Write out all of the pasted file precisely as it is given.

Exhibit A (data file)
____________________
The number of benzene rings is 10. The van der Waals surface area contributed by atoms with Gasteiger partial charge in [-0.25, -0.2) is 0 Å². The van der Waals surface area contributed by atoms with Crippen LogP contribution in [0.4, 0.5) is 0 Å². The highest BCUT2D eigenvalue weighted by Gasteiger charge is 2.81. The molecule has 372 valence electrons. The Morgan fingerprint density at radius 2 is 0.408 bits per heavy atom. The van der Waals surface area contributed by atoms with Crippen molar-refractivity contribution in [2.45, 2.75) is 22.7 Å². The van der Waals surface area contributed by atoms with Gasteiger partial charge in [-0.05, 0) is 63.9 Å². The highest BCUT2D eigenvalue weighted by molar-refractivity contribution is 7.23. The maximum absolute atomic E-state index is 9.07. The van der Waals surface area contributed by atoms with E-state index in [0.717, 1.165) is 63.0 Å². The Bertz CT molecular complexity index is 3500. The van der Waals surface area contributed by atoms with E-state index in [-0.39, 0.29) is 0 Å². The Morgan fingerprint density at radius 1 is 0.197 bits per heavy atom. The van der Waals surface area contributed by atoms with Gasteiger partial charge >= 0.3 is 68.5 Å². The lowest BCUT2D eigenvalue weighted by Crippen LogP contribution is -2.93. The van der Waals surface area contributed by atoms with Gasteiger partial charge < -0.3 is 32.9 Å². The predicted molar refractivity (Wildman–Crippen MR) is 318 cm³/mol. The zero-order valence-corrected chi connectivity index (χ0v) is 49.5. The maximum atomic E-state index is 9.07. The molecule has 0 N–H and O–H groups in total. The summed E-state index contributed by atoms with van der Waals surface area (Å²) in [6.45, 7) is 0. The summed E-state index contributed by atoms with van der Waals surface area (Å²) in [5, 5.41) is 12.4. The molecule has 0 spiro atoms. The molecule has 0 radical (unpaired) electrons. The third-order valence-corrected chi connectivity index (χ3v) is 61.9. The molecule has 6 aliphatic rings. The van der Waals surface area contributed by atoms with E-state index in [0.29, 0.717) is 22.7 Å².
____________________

The number of benzene rings is 10. The van der Waals surface area contributed by atoms with Gasteiger partial charge in [-0.25, -0.2) is 0 Å². The van der Waals surface area contributed by atoms with Crippen LogP contribution in [0.4, 0.5) is 0 Å². The highest BCUT2D eigenvalue weighted by Gasteiger charge is 2.81. The molecule has 372 valence electrons. The Morgan fingerprint density at radius 2 is 0.408 bits per heavy atom. The van der Waals surface area contributed by atoms with Crippen molar-refractivity contribution in [2.45, 2.75) is 22.7 Å². The van der Waals surface area contributed by atoms with Gasteiger partial charge in [-0.05, 0) is 63.9 Å². The highest BCUT2D eigenvalue weighted by molar-refractivity contribution is 7.23. The maximum absolute atomic E-state index is 9.07. The van der Waals surface area contributed by atoms with E-state index in [0.717, 1.165) is 63.0 Å². The Bertz CT molecular complexity index is 3500. The van der Waals surface area contributed by atoms with E-state index in [-0.39, 0.29) is 0 Å². The Morgan fingerprint density at radius 1 is 0.197 bits per heavy atom. The van der Waals surface area contributed by atoms with Gasteiger partial charge >= 0.3 is 68.5 Å². The lowest BCUT2D eigenvalue weighted by Crippen LogP contribution is -2.93. The van der Waals surface area contributed by atoms with Gasteiger partial charge < -0.3 is 32.9 Å². The predicted molar refractivity (Wildman–Crippen MR) is 318 cm³/mol. The zero-order valence-corrected chi connectivity index (χ0v) is 49.5. The maximum atomic E-state index is 9.07. The molecule has 0 N–H and O–H groups in total. The summed E-state index contributed by atoms with van der Waals surface area (Å²) in [6.45, 7) is 0. The summed E-state index contributed by atoms with van der Waals surface area (Å²) in [5, 5.41) is 12.4. The molecule has 0 spiro atoms. The molecule has 0 radical (unpaired) electrons. The third-order valence-corrected chi connectivity index (χ3v) is 61.9. The molecule has 6 aliphatic rings. The van der Waals surface area contributed by atoms with E-state index in [0.29, 0.717) is 22.7 Å².